nations .... even so will I do likewise. Such were the iniquities which God forbore to punish for many ages, and at last punished with a severity, in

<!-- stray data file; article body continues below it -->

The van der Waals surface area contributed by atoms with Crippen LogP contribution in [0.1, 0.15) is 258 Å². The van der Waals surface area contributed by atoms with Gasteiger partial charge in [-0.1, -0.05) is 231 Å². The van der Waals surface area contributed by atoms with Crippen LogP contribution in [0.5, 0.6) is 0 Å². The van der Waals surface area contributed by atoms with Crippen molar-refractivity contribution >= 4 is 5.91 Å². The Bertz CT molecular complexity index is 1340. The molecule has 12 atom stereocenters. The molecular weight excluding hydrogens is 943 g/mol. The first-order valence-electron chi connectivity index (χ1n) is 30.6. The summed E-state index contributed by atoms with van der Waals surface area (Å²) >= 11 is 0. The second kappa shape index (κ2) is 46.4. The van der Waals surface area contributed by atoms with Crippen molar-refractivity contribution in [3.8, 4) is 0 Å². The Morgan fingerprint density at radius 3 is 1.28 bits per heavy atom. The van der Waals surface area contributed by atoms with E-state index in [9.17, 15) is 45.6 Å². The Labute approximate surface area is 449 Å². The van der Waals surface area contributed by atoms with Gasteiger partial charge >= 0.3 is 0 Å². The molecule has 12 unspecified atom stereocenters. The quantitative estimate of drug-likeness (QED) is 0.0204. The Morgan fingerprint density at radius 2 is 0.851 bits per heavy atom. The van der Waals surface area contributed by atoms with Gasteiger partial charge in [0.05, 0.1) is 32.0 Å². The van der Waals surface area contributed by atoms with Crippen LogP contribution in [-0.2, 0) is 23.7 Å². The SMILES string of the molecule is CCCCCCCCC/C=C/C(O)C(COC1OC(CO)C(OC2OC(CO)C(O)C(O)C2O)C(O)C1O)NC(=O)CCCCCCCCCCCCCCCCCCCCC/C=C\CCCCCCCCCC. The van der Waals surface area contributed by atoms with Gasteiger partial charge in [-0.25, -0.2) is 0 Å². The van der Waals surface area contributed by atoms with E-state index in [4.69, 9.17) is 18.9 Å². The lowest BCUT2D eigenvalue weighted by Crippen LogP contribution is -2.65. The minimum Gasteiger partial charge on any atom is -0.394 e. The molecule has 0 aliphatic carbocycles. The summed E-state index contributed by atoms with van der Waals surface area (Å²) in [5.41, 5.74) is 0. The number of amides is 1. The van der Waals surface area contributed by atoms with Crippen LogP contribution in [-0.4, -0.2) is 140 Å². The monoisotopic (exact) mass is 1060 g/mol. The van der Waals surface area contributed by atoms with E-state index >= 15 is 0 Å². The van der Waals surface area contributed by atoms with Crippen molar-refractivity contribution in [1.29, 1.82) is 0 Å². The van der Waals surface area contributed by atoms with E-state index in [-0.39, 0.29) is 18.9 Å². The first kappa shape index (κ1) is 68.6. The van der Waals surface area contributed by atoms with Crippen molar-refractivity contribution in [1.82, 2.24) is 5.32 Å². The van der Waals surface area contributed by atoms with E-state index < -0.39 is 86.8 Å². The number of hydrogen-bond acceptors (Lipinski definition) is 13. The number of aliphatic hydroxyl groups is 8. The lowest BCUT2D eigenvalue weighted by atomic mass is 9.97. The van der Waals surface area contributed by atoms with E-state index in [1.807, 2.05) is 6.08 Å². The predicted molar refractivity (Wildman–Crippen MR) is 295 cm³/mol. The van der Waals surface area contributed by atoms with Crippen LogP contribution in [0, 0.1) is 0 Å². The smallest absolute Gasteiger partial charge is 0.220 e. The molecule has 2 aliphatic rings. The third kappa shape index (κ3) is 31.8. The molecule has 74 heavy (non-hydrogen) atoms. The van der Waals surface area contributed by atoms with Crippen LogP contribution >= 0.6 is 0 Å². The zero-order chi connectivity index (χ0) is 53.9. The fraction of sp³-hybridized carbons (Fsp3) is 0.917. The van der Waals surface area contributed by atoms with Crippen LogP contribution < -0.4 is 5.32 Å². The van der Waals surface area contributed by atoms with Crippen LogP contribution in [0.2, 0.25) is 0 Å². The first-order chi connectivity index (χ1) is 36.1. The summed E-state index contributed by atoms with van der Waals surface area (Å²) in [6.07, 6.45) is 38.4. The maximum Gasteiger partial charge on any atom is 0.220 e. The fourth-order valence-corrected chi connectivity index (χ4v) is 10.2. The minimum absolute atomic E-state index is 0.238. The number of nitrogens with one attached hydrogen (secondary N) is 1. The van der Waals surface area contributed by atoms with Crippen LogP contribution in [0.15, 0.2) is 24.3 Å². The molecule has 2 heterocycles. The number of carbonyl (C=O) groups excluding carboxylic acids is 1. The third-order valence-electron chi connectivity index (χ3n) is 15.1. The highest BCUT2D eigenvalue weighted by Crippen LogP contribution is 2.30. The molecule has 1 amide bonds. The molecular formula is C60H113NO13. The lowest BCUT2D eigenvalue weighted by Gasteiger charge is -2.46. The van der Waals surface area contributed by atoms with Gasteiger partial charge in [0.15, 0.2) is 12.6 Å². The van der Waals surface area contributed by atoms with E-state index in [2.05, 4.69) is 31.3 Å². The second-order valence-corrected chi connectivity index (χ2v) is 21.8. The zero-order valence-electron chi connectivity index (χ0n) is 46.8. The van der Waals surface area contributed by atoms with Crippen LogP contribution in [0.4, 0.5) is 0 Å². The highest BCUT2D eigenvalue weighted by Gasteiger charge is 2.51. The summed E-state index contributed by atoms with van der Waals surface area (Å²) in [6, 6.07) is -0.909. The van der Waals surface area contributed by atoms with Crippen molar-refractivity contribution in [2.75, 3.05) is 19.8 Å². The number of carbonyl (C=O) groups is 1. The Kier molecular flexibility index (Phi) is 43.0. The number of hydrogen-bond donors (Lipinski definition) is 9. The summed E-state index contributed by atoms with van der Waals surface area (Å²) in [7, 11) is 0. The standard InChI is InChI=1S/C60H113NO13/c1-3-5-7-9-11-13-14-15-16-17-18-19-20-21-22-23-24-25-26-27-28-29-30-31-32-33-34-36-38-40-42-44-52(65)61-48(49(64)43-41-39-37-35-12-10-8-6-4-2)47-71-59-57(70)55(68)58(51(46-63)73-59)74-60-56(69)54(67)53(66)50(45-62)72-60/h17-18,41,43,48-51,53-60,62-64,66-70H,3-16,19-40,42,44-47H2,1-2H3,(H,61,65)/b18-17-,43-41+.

appearance, contrary to his equity; but there is nothing astonishing in it to those who consult the fore-mentioned maxim, that is, that it is equitable in God to proportion the punishments of guilty nations to the time granted for their repentance.